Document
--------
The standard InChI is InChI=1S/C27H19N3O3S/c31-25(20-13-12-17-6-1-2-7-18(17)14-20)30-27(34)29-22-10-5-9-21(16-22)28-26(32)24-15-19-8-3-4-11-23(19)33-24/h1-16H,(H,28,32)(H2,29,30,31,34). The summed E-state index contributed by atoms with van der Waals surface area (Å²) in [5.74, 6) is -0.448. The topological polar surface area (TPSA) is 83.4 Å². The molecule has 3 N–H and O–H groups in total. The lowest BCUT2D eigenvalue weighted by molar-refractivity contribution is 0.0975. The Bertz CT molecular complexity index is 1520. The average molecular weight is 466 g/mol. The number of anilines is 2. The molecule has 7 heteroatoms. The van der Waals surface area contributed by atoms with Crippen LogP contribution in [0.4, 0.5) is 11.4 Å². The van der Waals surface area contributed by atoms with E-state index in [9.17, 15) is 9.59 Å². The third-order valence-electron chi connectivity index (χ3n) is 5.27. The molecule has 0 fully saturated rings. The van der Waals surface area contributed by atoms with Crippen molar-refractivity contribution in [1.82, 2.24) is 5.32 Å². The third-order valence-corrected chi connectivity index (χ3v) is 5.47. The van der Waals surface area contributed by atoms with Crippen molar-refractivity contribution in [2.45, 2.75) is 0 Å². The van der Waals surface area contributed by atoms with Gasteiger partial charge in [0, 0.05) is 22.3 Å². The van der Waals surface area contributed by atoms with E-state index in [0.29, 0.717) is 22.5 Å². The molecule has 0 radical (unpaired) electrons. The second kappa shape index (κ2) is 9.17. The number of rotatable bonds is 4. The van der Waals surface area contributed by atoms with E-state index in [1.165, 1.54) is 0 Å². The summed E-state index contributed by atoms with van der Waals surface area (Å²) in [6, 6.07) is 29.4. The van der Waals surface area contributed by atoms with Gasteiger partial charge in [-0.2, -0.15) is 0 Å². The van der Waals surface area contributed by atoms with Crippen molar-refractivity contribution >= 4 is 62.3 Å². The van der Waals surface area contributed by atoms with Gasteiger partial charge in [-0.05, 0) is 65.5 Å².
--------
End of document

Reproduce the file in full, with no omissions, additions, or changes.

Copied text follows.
The standard InChI is InChI=1S/C27H19N3O3S/c31-25(20-13-12-17-6-1-2-7-18(17)14-20)30-27(34)29-22-10-5-9-21(16-22)28-26(32)24-15-19-8-3-4-11-23(19)33-24/h1-16H,(H,28,32)(H2,29,30,31,34). The summed E-state index contributed by atoms with van der Waals surface area (Å²) in [5.74, 6) is -0.448. The topological polar surface area (TPSA) is 83.4 Å². The molecule has 3 N–H and O–H groups in total. The lowest BCUT2D eigenvalue weighted by molar-refractivity contribution is 0.0975. The Bertz CT molecular complexity index is 1520. The average molecular weight is 466 g/mol. The number of anilines is 2. The molecule has 7 heteroatoms. The van der Waals surface area contributed by atoms with Crippen LogP contribution in [0.4, 0.5) is 11.4 Å². The van der Waals surface area contributed by atoms with E-state index in [9.17, 15) is 9.59 Å². The third-order valence-electron chi connectivity index (χ3n) is 5.27. The molecule has 0 fully saturated rings. The van der Waals surface area contributed by atoms with Crippen molar-refractivity contribution in [1.82, 2.24) is 5.32 Å². The third-order valence-corrected chi connectivity index (χ3v) is 5.47. The van der Waals surface area contributed by atoms with Crippen molar-refractivity contribution in [2.45, 2.75) is 0 Å². The van der Waals surface area contributed by atoms with Gasteiger partial charge in [0, 0.05) is 22.3 Å². The van der Waals surface area contributed by atoms with E-state index in [0.29, 0.717) is 22.5 Å². The molecule has 0 radical (unpaired) electrons. The second kappa shape index (κ2) is 9.17. The number of rotatable bonds is 4. The van der Waals surface area contributed by atoms with E-state index in [1.165, 1.54) is 0 Å². The summed E-state index contributed by atoms with van der Waals surface area (Å²) in [6, 6.07) is 29.4. The van der Waals surface area contributed by atoms with Gasteiger partial charge in [-0.2, -0.15) is 0 Å². The van der Waals surface area contributed by atoms with Crippen molar-refractivity contribution >= 4 is 62.3 Å². The van der Waals surface area contributed by atoms with Gasteiger partial charge in [-0.05, 0) is 65.5 Å².